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Judges rule in favor of bank on request to end trust

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A beneficiary of a trust couldn’t prove to the Indiana Court of Appeals that the purpose of the trust, created by her mother, was to benefit any grandchildren and because there are no grandchildren, the trust should be terminated.

Sally Jean Kristoff established the Sally Jean Kristoff Trust in 1985 and amended the trust document in 1988. Upon her death in 2000, two separate trusts were created in the names of her daughters, Amy Kristoff and Laurie Ann Kristoff, with each trust funded with an amount equal to the then-existing generation skipping tax exemption.

Amy sought to terminate the Amy Jean Kristoff Trust in November 2010, arguing that the trust was created to benefit her and her sister’s children. Since neither sister had children, these circumstances weren’t forseen by Sally Jean Kristoff and the continuing existence of the trust is impractical and wasteful.

The trial court granted summary judgment in favor of Centier Bank and denied Amy’s request to terminate the trust.

After reading the terms of the trust set up by Kristoff’s mother, the judges rejected Kristoff’s claim that the purpose of the trust was to provide for grandchildren while avoiding consequences of the generation-skipping tax. Tax avoidance was a part of the trust’s purpose, but the main purpose was to provide for the health and welfare of the beneficiaries and his or her dependents, Judge Paul Mathias wrote.

Also, the trust document anticipates that all the assets in the trust may be distributed before the death of the beneficiary, leaving nothing for any children of the beneficiary. The trust doesn’t require that any assets be distributed to Sally Jean Kristoff’s grandchildren.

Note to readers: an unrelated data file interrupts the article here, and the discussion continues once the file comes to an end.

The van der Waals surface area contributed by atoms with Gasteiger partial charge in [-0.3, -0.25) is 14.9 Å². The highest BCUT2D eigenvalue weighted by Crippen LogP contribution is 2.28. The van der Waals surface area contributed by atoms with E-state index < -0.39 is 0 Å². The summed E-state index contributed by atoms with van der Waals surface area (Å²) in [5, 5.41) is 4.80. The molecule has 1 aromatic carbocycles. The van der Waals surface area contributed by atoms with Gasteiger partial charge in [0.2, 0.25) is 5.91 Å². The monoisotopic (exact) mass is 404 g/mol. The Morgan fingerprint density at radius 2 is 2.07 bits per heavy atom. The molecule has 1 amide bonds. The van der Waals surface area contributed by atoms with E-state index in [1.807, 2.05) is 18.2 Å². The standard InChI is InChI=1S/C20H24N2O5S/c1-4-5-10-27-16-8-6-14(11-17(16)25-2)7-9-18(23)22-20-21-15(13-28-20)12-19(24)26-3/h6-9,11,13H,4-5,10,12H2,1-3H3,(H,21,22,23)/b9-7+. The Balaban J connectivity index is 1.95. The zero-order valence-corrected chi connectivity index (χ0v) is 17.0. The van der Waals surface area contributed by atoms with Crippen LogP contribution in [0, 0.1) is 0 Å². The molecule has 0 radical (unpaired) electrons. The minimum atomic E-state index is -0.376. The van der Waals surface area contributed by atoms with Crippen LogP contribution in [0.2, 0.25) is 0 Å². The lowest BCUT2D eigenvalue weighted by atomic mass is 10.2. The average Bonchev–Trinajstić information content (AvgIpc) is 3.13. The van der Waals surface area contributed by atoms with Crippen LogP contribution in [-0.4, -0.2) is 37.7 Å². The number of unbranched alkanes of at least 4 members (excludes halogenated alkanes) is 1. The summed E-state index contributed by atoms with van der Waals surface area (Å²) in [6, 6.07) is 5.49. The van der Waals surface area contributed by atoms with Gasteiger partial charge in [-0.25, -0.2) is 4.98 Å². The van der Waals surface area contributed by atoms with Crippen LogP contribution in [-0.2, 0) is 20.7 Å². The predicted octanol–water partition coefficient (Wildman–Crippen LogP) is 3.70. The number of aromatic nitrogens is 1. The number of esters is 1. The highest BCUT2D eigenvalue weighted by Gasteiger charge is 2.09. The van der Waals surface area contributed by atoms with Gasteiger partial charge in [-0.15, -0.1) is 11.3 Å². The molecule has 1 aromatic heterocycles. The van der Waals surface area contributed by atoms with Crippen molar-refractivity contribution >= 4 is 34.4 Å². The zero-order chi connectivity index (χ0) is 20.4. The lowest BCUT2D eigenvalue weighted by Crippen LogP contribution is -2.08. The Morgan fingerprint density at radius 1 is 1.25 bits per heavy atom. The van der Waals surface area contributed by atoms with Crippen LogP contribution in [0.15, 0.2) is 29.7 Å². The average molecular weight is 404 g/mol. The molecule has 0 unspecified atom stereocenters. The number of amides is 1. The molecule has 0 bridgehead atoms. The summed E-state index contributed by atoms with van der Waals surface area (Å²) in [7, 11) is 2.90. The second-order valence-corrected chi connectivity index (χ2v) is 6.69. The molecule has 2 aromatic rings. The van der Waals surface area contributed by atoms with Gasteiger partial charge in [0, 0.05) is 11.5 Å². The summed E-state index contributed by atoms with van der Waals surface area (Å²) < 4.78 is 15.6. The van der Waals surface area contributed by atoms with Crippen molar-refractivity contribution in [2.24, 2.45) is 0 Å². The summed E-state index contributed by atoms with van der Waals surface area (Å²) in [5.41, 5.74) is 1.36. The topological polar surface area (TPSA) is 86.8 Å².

The judges held that the lack of children by Kristoff and her sister is not an unforeseen circumstance to support the termination of the trust.

“The terms of the trust document are clear and unambiguous, and the primary purpose of the trust was not for the benefit of the beneficiaries’ children. Nor was the beneficiaries’ failure to have children an unforeseen circumstance. Amy has identified no genuine issue of material fact, and the Bank has demonstrated that it is entitled to judgment as a matter of law,” the judge wrote in Amy Jean Kristoff v. Centier Bank, 45A03-1204-TR-186.

 

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  1. Hail to our Constitutional Law Expert in the Executive Office! “What you’re not paying attention to is the fact that I just took an action to change the law,” Obama said.

  2. What is this, the Ind Supreme Court thinking that there is a separation of powers and limited enumerated powers as delegated by a dusty old document? Such eighteen century thinking, so rare and unwanted by the elites in this modern age. Dictate to us, dictate over us, the massess are chanting! George Soros agrees. Time to change with times Ind Supreme Court, says all President Snows. Rule by executive decree is the new black.

  3. I made the same argument before a commission of the Indiana Supreme Court and then to the fedeal district and federal appellate courts. Fell flat. So very glad to read that some judges still beleive that evidentiary foundations matter.

  4. KUDOS to the Indiana Supreme Court for realizing that some bureacracies need to go to the stake. Recall what RWR said: "No government ever voluntarily reduces itself in size. Government programs, once launched, never disappear. Actually, a government bureau is the nearest thing to eternal life we'll ever see on this earth!" NOW ... what next to this rare and inspiring chopping block? Well, the Commission on Gender and Race (but not religion!?!) is way overdue. And some other Board's could be cut with a positive for State and the reputation of the Indiana judiciary.

  5. During a visit where an informant with police wears audio and video, does the video necessary have to show hand to hand transaction of money and narcotics?

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